Biographical Sketches - 371
the first house at Bellefontaine, that State. The parents of our subject are deceased, the father dying of cholera at St. Louis, Missouri, in 1850, aged thirty-nine years, and the mother at Springfield, Ohio, at the home of her daughter, Mrs. I. A. Hazel, in 1872, in her sixty-third year. They were the parents of six children, of whom David is the youngest. His two brothers are deceased. His sisters are -- Mrs. Maria Bane, of Battle Creek, Michigan; Minerva Goodale, also living in Battle Creek, Michigan, and Mrs. Hazel, living in Denver, Colorado. David spent his youth in Richland, a small town in Logan County. In July, 1861, he went to Columbus, Ohio, to learn the harness trade. In February, 1864, he enlisted in Company K, Third United States Cavalry, serving a term of three years. The regiment first had headquarters at Little Rock, Arkansas, and later while Mr. McBeth was with it at Fort Sheldon, New Mexico. In February, 1867, he was discharged from the service of the United States, and resumed work at his trade, saddle and harness making, at Columbus, Ohio, at which he had previously served an apprenticeship, commencing when sixteen years old. In March, 1869, he came to Clinton, establishing his present business at this place. In 1870 he returned to Ohio for his bride, Miss Jennie Harsha, whom he married at Bellefontaine, October 5, 1870. She is a native of Pennsylvania, born April 6, 1846. Her father died many years ago, and her mother, Mrs. Mary P. Harsha, now Mrs. Burns, is living at Charlevoix, Michigan. Five children have been born to Mr. and Mrs. McBeth, of whom only two are living, named Mabel and Mary. Both Mr. McBeth and wife are members of the Presbyterian church. In politics he has always voted the Republican ticket. Mr. McBeth is a man of splendid business qualifications, and by his strict attention to his trade he has established a large business, and by his fair and honorable dealings has gained the confidence and esteem of all who know him.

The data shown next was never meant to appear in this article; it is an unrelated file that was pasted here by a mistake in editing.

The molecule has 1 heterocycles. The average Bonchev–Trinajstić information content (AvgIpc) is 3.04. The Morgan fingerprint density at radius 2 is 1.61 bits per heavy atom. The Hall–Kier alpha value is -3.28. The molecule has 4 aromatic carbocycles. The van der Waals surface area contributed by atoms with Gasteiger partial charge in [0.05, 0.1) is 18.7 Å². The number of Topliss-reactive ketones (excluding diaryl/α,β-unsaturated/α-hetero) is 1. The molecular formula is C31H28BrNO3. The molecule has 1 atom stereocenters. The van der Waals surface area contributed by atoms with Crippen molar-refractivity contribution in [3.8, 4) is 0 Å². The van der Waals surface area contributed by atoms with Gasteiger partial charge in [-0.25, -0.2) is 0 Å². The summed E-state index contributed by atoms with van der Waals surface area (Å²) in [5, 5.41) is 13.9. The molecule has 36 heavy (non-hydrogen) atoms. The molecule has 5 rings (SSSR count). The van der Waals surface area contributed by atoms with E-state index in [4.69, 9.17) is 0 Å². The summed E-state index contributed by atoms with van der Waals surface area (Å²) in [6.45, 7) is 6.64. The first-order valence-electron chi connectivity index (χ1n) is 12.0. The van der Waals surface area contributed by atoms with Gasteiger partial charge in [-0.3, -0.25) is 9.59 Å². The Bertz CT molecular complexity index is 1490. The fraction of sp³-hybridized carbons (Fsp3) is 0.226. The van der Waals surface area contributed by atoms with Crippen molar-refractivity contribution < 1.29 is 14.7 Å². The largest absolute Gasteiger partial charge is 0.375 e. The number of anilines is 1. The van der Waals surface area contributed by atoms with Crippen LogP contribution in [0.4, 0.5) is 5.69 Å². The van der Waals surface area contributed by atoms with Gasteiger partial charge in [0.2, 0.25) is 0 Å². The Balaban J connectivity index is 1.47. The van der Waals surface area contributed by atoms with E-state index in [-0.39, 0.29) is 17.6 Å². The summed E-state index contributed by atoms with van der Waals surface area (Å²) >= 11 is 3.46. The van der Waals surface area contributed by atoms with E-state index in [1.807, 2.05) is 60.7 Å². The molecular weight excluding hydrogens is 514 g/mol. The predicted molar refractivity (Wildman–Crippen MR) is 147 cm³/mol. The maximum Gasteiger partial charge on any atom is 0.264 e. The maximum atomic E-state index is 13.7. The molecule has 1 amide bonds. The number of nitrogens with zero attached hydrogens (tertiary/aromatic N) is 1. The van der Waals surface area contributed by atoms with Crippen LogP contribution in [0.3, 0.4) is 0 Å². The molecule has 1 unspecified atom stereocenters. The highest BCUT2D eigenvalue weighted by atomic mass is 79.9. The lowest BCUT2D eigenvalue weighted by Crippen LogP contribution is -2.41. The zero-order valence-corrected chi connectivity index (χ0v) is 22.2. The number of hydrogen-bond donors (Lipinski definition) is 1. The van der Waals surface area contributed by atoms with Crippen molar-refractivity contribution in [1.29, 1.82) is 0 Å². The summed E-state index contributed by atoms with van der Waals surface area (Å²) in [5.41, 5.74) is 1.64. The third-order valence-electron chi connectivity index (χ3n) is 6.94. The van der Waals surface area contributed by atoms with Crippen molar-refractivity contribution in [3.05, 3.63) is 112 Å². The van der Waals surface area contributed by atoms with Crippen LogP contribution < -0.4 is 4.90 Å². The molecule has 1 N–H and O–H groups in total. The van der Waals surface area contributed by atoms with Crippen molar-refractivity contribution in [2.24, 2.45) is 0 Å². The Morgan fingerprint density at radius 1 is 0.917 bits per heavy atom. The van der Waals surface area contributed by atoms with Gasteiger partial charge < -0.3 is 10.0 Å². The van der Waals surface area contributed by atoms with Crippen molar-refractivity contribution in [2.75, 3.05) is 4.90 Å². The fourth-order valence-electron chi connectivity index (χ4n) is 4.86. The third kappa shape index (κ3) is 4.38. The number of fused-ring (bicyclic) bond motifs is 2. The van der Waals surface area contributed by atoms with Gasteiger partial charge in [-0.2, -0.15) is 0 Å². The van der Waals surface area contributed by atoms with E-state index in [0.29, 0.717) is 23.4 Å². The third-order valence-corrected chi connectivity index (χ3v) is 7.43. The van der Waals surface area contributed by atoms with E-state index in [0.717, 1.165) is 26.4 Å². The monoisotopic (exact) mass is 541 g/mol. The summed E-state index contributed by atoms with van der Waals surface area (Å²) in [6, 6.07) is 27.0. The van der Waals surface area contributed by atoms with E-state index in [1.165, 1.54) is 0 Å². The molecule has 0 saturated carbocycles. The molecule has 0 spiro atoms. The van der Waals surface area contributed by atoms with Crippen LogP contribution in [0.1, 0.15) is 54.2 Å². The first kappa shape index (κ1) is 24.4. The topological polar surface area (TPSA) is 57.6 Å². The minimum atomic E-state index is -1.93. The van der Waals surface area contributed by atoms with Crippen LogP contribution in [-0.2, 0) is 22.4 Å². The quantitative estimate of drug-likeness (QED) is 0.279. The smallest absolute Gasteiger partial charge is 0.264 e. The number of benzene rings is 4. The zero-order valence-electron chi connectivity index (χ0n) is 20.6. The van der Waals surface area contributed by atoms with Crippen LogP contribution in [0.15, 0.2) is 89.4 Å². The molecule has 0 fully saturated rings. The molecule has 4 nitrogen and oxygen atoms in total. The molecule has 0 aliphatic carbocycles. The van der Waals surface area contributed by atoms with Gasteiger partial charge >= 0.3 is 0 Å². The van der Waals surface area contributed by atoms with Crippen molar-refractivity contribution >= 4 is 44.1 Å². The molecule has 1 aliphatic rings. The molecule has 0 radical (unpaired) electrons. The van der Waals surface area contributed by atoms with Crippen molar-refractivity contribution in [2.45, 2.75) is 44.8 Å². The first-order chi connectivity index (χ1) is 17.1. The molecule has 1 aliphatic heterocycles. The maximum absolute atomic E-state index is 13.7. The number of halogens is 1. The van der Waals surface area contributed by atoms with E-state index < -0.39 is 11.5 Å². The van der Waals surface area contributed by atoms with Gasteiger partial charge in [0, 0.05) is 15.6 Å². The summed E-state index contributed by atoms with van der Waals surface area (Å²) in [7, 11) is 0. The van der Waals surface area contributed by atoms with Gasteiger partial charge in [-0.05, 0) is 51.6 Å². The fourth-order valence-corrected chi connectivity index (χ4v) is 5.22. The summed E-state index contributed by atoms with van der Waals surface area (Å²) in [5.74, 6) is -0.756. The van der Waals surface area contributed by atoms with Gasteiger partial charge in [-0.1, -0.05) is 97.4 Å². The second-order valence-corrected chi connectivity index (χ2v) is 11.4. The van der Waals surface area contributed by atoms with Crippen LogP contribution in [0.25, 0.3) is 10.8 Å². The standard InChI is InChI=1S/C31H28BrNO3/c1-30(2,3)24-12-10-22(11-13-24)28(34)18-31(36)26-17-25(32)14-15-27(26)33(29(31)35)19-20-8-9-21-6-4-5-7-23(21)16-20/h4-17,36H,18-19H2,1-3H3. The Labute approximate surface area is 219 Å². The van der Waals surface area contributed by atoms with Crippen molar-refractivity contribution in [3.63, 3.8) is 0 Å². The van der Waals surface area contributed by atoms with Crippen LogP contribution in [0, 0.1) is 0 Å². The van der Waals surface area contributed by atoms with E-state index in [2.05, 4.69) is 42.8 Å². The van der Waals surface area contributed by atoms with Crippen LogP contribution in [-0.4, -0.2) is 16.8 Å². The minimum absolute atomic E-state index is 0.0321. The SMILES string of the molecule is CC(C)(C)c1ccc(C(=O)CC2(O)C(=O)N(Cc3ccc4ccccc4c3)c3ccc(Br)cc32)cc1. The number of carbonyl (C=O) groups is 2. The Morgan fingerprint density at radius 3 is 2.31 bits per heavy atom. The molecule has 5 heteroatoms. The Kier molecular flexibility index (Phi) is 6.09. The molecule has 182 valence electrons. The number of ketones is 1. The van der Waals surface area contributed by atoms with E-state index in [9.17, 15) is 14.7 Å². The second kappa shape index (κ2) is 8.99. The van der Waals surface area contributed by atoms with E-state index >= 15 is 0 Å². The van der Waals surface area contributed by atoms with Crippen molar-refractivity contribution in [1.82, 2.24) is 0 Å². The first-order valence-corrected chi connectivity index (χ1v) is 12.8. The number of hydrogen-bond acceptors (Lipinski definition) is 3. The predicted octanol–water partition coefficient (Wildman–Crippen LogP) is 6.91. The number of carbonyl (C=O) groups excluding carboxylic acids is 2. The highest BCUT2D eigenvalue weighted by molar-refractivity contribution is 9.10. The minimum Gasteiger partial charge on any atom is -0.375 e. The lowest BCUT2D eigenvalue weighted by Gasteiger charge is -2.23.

JOHN WESLEY CASEBEER, retired farmer and merchant, Hillsdale, was born in Mansfield, Ohio, January 22, 1831, a son of John Casebeer who was a blacksmith by trade. The subject of this sketch was educated in the Mansfield public shools. He came to Vermillion County, Indiana, in November, 1849, in his nineteenth year, crossing the Wabash River at Raccoon Ferry. He remained in the county but a few days, when he went to Coles (now Douglas) Countym illinois, five miles below Newman, where his counsin, John Casebeerm now resides. He returned to Mansfield in the fall of 1851, making the trip on horseback. In 1853 he came again to this county and settled in Helt Township, where he has since made his home. He was married August 27, 1855, to Martha Rush, a daughter of Samuel Rush, who was one of the early settlers of the county, and one of the first school-teachers of Helt Township. Six children have been born to this union, of whom four are yet living -- Alvin B., married Miss Annie Fultz, and lives near Eugene, this county; John W., Jr., married Miss Jennie McDole, and lives on the old homestead near Hillsdale; Ithimer M. entered DePauw University, September 14, 1887; Mary A. married George James, of Hillsdale, and they are the parents of one child named Mervin E. When the Evansville, Terre Haute & Chicago (now the Chicago & Eastern Illinois) Railroad was being built, Mr. Casebeer was a contractor on the road, building one mile of the grade. He engaged in the saw-mill business in Hillsdale in 1870,